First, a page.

Second, corruption at the highest levels of FIFA reduces the incentive to deal with problems on the field that affect fan experience, namely racism on the pitch and match-fixing. ExCo members won’t take on more responsibility and accountability, jeopardizing their current comfortable situation, if they can instead continue to offer lip service to improving the game while doing little behind the scenes to affect real change.
In January, AC Milan’s Kevin-Prince Boateng walked off the field during a friendly-match against Pro Patria after being subjected to racist chants from fans. His teammates joined the protest and the incident made international news. A few weeks later, supporters of Dutch club Den Bosch gave Haitian-American Jozy Altidore similar treatment. The incidents were the latest in a series of ugly moments in the treatment of black players. While FIFA created the Task Force Against Racism and Discrimination and even approved stiffer penalties for offenders, the leaders of the sport simply lack the moral authority to make deeper change, such as systemicly weeding out of racism on a club-by-club basis.
Match-fixing has also run rampant. In February, Europol released the results of its 19-month Operation Veto that found 680 games with suspicious results, including 150 international friendlies and 380 World Cup and European championship qualifiers between 2008 and 2011. The Europol investigation found that the fixing activity implicated 425 people, including referees and players, some of whom received bribes of over $136,000.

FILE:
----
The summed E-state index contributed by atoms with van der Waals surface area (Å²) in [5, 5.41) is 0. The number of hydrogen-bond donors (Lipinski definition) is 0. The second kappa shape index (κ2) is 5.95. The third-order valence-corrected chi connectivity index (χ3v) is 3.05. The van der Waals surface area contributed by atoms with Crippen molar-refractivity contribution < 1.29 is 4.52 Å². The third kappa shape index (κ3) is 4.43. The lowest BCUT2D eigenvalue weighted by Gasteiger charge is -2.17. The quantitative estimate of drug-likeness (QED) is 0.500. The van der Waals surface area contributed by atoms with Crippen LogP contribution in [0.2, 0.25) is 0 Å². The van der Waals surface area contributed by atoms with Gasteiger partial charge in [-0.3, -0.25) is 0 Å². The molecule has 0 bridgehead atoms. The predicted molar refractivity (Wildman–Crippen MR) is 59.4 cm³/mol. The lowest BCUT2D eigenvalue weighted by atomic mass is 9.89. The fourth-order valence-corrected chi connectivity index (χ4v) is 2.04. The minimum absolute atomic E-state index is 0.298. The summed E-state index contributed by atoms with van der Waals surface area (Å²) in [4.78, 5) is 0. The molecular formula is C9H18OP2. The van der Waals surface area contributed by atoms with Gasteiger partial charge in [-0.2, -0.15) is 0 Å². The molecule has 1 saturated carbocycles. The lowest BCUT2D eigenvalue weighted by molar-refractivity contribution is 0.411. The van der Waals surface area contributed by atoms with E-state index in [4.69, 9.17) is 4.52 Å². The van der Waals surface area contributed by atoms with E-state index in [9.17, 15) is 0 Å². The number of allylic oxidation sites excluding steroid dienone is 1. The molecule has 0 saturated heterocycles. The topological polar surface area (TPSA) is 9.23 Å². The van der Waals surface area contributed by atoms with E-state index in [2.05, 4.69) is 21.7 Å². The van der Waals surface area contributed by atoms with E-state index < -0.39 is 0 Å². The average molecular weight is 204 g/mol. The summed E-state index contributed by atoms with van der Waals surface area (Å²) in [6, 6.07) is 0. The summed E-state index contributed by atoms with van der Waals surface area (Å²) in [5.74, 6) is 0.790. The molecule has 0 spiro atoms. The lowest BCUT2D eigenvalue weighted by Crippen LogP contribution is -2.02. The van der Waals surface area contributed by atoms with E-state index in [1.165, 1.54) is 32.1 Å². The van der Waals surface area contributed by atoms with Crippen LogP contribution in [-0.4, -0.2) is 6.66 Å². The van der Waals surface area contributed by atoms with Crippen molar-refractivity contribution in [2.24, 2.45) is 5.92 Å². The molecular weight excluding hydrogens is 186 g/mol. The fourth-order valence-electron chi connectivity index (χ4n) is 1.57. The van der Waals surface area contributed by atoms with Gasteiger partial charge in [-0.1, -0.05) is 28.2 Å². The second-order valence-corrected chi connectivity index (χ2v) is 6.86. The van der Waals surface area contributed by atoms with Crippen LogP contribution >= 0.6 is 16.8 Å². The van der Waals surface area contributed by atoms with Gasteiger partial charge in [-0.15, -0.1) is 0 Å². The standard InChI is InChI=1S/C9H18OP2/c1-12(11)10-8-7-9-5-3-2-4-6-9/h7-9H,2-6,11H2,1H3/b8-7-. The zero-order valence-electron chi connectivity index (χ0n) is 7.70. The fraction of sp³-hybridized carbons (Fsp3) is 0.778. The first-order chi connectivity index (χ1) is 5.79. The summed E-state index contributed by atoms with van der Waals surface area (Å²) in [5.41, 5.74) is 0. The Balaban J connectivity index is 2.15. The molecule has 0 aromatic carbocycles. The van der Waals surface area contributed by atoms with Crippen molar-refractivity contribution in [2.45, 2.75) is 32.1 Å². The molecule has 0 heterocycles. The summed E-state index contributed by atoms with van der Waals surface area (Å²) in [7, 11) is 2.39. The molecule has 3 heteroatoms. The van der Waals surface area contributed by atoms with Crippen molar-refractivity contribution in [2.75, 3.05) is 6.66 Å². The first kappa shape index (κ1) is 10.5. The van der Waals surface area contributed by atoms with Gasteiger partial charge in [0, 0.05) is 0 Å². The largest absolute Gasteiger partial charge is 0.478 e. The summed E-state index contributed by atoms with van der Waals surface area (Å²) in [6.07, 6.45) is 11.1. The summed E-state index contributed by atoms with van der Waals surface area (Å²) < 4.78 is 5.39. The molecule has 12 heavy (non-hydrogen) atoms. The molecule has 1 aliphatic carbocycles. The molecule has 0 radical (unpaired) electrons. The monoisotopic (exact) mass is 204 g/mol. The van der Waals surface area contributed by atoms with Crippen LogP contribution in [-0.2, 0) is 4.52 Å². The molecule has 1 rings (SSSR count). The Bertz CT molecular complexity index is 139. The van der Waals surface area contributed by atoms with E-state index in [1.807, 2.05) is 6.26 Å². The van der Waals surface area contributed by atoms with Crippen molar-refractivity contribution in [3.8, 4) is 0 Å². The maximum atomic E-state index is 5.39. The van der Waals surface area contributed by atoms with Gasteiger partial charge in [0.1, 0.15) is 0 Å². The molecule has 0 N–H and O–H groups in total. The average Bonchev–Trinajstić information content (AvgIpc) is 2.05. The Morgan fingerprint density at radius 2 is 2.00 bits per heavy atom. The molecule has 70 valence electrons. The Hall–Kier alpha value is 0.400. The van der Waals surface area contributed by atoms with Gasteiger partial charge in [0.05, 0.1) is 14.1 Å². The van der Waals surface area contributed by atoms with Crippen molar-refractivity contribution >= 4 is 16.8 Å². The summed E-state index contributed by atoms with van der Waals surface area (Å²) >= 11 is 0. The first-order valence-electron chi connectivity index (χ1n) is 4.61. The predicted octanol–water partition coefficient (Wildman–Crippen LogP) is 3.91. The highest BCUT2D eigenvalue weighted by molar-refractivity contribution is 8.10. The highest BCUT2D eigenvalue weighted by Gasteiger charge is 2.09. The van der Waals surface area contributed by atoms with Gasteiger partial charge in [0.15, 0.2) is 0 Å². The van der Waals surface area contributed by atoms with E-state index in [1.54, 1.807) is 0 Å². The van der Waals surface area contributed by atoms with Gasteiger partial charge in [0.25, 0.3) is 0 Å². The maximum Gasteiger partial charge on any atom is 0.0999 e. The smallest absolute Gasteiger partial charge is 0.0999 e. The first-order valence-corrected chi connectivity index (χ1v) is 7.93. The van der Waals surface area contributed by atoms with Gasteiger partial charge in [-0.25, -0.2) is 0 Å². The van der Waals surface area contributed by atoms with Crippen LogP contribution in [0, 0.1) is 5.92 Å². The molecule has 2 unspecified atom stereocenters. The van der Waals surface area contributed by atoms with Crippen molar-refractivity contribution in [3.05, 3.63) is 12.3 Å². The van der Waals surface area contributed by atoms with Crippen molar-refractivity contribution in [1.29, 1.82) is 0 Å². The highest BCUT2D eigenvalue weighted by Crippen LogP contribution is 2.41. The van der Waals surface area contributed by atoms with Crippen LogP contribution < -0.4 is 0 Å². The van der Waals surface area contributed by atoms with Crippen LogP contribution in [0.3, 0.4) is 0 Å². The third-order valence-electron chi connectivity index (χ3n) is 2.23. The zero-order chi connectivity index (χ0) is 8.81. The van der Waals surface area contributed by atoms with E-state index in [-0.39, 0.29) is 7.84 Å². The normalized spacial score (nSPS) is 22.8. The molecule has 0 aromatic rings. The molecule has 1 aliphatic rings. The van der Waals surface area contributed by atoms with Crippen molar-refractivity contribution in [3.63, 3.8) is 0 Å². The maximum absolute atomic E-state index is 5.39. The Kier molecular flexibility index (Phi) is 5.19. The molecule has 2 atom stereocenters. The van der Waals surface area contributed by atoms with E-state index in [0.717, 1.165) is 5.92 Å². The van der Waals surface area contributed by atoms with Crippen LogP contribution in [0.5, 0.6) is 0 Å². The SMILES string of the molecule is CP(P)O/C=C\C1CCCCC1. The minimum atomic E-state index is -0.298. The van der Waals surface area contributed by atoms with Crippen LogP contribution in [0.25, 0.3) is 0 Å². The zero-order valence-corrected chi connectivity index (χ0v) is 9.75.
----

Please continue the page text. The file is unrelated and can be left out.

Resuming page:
While the majority of the fixing happened at the club level, the sport’s most powerful body should take ultimate responsibility for cleaning up the game. But fans won’t have faith that the ExCo will do so, when the committee itself is morally bankrupt. And if nothing is done to address past fixing, why should they believe it won’t rear its ugly head in the future?
Those who think FIFA’s current scandals will be forgotten in a few years should look no further than the cautionary tale of Major League Baseball. MLB’s steroids scandal of the late 1990s and the early 2000s still casts a shadow over the sport, even though the league has stepped up testing and enforcement. Now, if a player produces beyond what is expected of him for any significant period, whispers about performance-enhancing drugs follow quickly. Similarly, any time the calls in a FIFA match seem overtly tilted to favor one side over another, it will trigger suspicion of foul play. The details of MLB and FIFA’s transgressions are different, but the lesson is the same: break the public trust at your own risk.
There is no hope of cleaning up FIFA until Blatter is no longer president. But he isn’t going anywhere soon. The best-case scenario is that FIFA will take baby steps toward resolving the problems that lie below the surface. Every fan should be concerned that FIFA’s rotten core may have permanently stained the beautiful game.